Now those evil doers that may rob your plantation, or houses, you complain to the magistrates, for the punishment of them, though you cannot swear against them; or if the Indians come to rob your plantations, or houses, you complain to the magistrates for the punishment of such evil doers, to stop them, which magistrates are for the praise of them that do well. So this watching is for the preventing thieves and murderers, and stopping burning of houses.

-So we do submit to every such ordinance of men for the Lord’s sake; for the apostle exhorted to submission, whether it be to the king, as supreme, or governors, as unto them that are sent by him, for the punishing of the evil doers, and for the praise of them that do well: for so it is the will of God, that with well doing you might put to silence the ignorance of foolish men, as free, not using your liberty for a cloak of maliciousness, but as servants of God;

-so that justice, and truth, and righteousness may be set upon the unrighteousness and the unjust, not using this liberty for a cloak of unrighteousness to any one, but as servants in the righteousness of the righteous God, as you may see in 1 Peter ii. 13. and in Titus iii. 1. ‘Put them in mind to obey magistrates, and to be ready to every good work.’ Mark, ‘every good work,’ that is against the evil, as drunkenness, murder, whoredom, these and all manner of uncleanness; so far we can obey them, in the Lord’s power and truth, as they act against the evil, and that which dishonours God; and if they act against the good, or if they would compel us to these things, which are matter of conscience in us towards God, we resist not, but suffer under them.

-For rulers are not to be a terror to the good workers, but to the evil; and wilt thou then not be afraid of the power? Do that which is good, and thou shalt have praise of the same; for he is a minister of God to thee for good, for he should keep down the evil. But if thou dost that which is evil, be afraid; for he beareth not the sword in vain; for he is a minister of God to revenge and execute wrath upon him that doeth evil. So he is the revenger and executioner of the wrath upon the evil doer, as God hath placed him, upon the adulterer, and him that steals or kills, and bears false witness, & c.

-But when the magistrate turns his sword backward upon the just and righteous, then he abuses his power, and therein the just suffer under him. And therefore such [rulers] have been warned by the just, as you may see through the scriptures.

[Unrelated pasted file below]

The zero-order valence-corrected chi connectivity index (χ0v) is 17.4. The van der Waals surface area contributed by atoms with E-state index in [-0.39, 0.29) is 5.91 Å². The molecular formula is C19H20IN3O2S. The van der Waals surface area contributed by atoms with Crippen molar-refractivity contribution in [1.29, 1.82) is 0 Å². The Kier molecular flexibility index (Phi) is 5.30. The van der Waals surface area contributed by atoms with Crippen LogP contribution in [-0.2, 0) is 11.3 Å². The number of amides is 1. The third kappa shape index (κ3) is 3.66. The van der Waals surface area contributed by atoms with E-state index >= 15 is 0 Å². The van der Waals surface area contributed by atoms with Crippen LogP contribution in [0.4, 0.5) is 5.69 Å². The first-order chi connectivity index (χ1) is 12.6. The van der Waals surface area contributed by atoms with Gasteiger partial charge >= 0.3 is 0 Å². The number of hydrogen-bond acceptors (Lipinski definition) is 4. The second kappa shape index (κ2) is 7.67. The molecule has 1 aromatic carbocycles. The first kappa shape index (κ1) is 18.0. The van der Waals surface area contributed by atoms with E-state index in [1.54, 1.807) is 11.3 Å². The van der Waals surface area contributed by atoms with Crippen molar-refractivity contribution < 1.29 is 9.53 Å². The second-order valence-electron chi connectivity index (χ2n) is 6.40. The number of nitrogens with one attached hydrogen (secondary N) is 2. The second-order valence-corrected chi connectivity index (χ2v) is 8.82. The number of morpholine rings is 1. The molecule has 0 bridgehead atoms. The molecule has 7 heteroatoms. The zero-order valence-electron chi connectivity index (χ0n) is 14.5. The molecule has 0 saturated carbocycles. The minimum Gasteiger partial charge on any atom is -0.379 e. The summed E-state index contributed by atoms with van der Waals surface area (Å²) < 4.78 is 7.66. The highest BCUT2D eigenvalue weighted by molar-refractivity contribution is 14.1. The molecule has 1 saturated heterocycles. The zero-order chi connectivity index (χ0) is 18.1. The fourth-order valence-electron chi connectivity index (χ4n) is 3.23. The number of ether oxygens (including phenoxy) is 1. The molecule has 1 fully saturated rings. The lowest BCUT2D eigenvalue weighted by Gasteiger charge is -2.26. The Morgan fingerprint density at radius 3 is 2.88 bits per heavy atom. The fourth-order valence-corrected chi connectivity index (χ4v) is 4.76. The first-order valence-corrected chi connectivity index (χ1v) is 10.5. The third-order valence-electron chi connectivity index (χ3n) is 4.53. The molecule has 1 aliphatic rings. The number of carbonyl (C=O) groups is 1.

-So you are not to be the revengers, but he [ruler] is the revenger; and to that power that executes the revenge, and brings the sword upon the adulterer, murderer, thief, false witness, and other evil doers, we must be subject to that power, and own that power, not only for wrath, but for conscience’ sake; which is for the punishment of the evil doers, and praise of them that do well.

-For if any should come to burn your house, or rob you, or come to ravish your wives or daughters, or a company should come to fire a city or town, or come to kill people; do not you watch against all such actions? And will you not watch against such evil things in the power of God in your own way? You cannot but discover such things to the magistrates, who are to punish such things; and therefore the watch is kept and set to discover such to the magistrate, that they may be punished; and if he does it not, he bears his sword in vain.

-So if thou watches thy own plantation against thieves, in thy own way, which thou are desired, for the good of thyself and neighbours, against such as would burn thy plantation, and thy neighbor’s and destroy and rob you, wilt thou not discover this to the magistrates, to punish such evil doers, who are set for the punishing of the evil doers and executing wrath upon them, and for the praise of them that do well? Surely yes.

And for this cause, we pay tribute to them and give Caesar his due, that we may live a godly and peaceable life under them, as they are God’s ministers attending upon this very thing, to wit, the punishing of the evil doers, and the praise of them that do well; for the law was not made for the righteous, but for the sinner and disobedient, which is good in its place. Now if they do not do their duty, we are clear in giving them their tribute or customs; I say, if they do not do their duty to keep down evil doers, and be for the praise of them that do well, God Almighty will turn against them.